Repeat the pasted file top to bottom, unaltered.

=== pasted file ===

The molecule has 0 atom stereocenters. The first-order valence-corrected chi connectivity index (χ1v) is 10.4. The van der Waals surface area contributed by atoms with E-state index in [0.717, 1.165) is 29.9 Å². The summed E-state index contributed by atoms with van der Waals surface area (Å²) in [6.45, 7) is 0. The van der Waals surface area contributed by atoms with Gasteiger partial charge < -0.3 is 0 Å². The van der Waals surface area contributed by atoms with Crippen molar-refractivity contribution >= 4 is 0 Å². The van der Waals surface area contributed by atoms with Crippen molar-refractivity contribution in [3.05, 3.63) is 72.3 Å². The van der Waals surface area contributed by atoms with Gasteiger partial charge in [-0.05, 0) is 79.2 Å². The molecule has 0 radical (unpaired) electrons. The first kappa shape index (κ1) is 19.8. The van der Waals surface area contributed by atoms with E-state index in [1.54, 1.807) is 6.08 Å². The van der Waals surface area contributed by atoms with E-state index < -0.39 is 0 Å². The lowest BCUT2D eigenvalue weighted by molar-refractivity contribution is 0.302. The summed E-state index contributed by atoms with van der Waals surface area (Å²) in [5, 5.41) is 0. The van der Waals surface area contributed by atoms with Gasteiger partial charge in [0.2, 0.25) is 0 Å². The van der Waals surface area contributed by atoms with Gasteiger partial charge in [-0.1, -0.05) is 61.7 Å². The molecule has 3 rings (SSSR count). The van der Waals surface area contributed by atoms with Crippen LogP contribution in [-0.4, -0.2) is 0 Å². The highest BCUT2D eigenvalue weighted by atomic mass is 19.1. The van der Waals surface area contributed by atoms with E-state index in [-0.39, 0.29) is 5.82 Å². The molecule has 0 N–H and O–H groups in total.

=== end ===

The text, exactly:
The molecule has 0 atom stereocenters. The first-order valence-corrected chi connectivity index (χ1v) is 10.4. The van der Waals surface area contributed by atoms with E-state index in [0.717, 1.165) is 29.9 Å². The summed E-state index contributed by atoms with van der Waals surface area (Å²) in [6.45, 7) is 0. The van der Waals surface area contributed by atoms with Gasteiger partial charge < -0.3 is 0 Å². The van der Waals surface area contributed by atoms with Crippen molar-refractivity contribution >= 4 is 0 Å². The van der Waals surface area contributed by atoms with Crippen molar-refractivity contribution in [3.05, 3.63) is 72.3 Å². The van der Waals surface area contributed by atoms with Gasteiger partial charge in [-0.05, 0) is 79.2 Å². The molecule has 0 radical (unpaired) electrons. The first kappa shape index (κ1) is 19.8. The van der Waals surface area contributed by atoms with E-state index in [1.54, 1.807) is 6.08 Å². The van der Waals surface area contributed by atoms with E-state index < -0.39 is 0 Å². The lowest BCUT2D eigenvalue weighted by molar-refractivity contribution is 0.302. The summed E-state index contributed by atoms with van der Waals surface area (Å²) in [5, 5.41) is 0. The van der Waals surface area contributed by atoms with Gasteiger partial charge in [0.2, 0.25) is 0 Å². The van der Waals surface area contributed by atoms with Gasteiger partial charge in [-0.1, -0.05) is 61.7 Å². The molecule has 3 rings (SSSR count). The van der Waals surface area contributed by atoms with Crippen LogP contribution in [-0.4, -0.2) is 0 Å². The highest BCUT2D eigenvalue weighted by atomic mass is 19.1. The van der Waals surface area contributed by atoms with E-state index in [-0.39, 0.29) is 5.82 Å². The molecule has 0 N–H and O–H groups in total.